Main concepts of psychotherapy

Main concepts of psychotherapy

One of the most valuable inventions of the last hundred years is psychotherapy, with exceptional power to enhance our emotional well-being, improve our relationships, save the atmosphere in our families and help us develop our professional potential.

But at the same time, it is deeply misunderstood and associated with useless hopes, fantasies and suspicions. Her logic is rarely explained and her voice is rarely heard directly enough.

Symptoms and causes

People usually get into therapy when they are completely shocked by painful symptoms that they cannot understand. Why are they always so sad? Why are they so afraid that they will be fired, even though they have done nothing wrong objectively? Why is sex no longer possible?

Looking behind the curtain of the “problem at hand” and finding out what the real point is and how it can be helped is the purpose of therapy. It was with his incredibly subtle understanding of the devilishly complex way in which symptoms relate to the real causes that Sigmund Freud, the inventor of psychoanalysis, and his twin psychotherapy, earned his place in the history of the 20th century.

We can’t understand or imagine what’s causing us suffering, so we can’t get over it. Outwardly, we may be busy manically cleaning our homes, but through many therapy sessions we can understand that we are unconsciously trying to get rid of the sense of needlessness and “badness” that was passed down to us by a parent who neglected us in our early childhood.

It is no coincidence that Freud was a doctor by training. In body medicine, the causes of suffering are often (at first glance) completely unexpected; thumb pain can be related to a problem in the abdomen. Freud took this model and applied it to the suffering of the mind, suggesting that our current emotional difficulties are usually symptoms of problems hidden in the caves of children’s memories that are rarely visited.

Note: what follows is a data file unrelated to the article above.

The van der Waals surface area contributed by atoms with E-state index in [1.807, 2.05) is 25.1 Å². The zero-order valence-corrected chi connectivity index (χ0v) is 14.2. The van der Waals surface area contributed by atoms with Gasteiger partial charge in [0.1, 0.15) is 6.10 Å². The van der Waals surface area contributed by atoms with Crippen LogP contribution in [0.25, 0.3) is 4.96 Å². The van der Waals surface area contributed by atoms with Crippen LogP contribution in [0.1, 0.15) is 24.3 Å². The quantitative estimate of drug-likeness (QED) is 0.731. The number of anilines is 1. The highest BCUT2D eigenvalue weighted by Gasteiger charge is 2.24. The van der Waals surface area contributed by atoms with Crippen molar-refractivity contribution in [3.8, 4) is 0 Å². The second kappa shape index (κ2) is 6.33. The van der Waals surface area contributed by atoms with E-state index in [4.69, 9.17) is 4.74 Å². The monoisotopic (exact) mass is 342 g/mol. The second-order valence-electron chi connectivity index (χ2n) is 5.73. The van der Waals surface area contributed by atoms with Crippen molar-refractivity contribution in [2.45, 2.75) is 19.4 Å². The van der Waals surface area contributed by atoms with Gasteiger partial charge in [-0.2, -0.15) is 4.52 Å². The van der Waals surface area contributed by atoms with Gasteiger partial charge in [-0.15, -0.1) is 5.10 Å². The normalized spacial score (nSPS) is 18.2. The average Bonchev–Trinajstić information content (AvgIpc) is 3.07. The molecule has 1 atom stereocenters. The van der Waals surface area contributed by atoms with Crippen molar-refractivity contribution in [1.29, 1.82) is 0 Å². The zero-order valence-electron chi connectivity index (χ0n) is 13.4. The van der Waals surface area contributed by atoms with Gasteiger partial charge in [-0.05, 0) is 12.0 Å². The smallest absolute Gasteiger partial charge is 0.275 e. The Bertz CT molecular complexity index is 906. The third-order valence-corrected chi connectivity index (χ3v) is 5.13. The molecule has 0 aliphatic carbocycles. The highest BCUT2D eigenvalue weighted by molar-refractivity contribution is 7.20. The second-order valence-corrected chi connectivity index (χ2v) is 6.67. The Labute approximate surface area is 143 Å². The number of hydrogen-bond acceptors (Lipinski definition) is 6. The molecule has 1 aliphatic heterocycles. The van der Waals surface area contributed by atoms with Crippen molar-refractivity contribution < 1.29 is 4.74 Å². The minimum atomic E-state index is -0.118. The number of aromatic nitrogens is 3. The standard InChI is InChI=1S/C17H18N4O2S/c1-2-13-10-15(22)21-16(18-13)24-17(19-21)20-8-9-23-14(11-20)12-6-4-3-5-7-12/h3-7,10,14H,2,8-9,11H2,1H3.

Psychotherapy is a discipline that promises to lead us to the problems of our past, to give us a chance to address the real causes of our problems, to become freer, less anxious and with better prospects for the future.

Child traumatism

In the ancient Greek word, trauma meant a physical wound. Psychotherapy is based on the fact that there are emotional wounds in any childhood. Nothing sinister should happen to us at all, so that we are traumatized in such a way that our chances of enjoying our adult lives deteriorate.

Little children are deeply vulnerable to completely normal things, parents quarrel or just a little distracted, it’s terrible if they are angry; a child can feel fear of abandonment or helplessness – even if they’re objectively safe. A parent doesn’t have to be a monster, it’s enough to bustle and try to protect themselves from everything, or to control it too much, or to be a little neglected, or just not very interested.

Fragile, immature I can be severely damaged by perfectly normal experiences, and this happens long before they can be experienced and understood correctly. In his essay on psychoanalysis, Freud defines childhood trauma as an inability to cope with an emotional challenge that could be more easily endured later.

In other words, in order to have serious and lasting consequences for our development, the trauma may not look like anything bad to us as adults. Maturity is getting to know your injuries before they ruined too much of our adult lives.


In psychotherapy, the idea of the unconscious is central. The mind is divided into two areas. Tiny pieces of what is called consciousness and huge, complex, dark, timeless lands that are called unconscious.

Due to the selective nature of consciousness, we forget and ignore the critical events that affect our behavior and mood here and now. Which nevertheless live in a dark, continuous present of the unconscious.

The traumatic episode – the denial or humiliation – that occurred when we were little, for the unconscious fresh as if we were yesterday, and their impact on today’s behavior can be disproportionately greater than our assumptions.

Our unconscious I may still be trying to appease an irritated father or hiding myself from my mother’s picky sanctimony. Part of us may continue to be afraid of a repetition of cases of disruption or humiliation (the catastrophes we fear in the future are those that have already happened to us in the past). All these battles that have taken place in the forgotten past can have a strong impact on our adult lives.

The central task of therapy is to reconnect us with our forgotten stories: to give us power over the lost provinces of our mental lives and to expand our knowledge of unconscious experiences. Therapy tries to help us re-discover enough of our hidden experiences internally so that we can rethink them with our adult abilities and free ourselves from their often painful and hidden influences.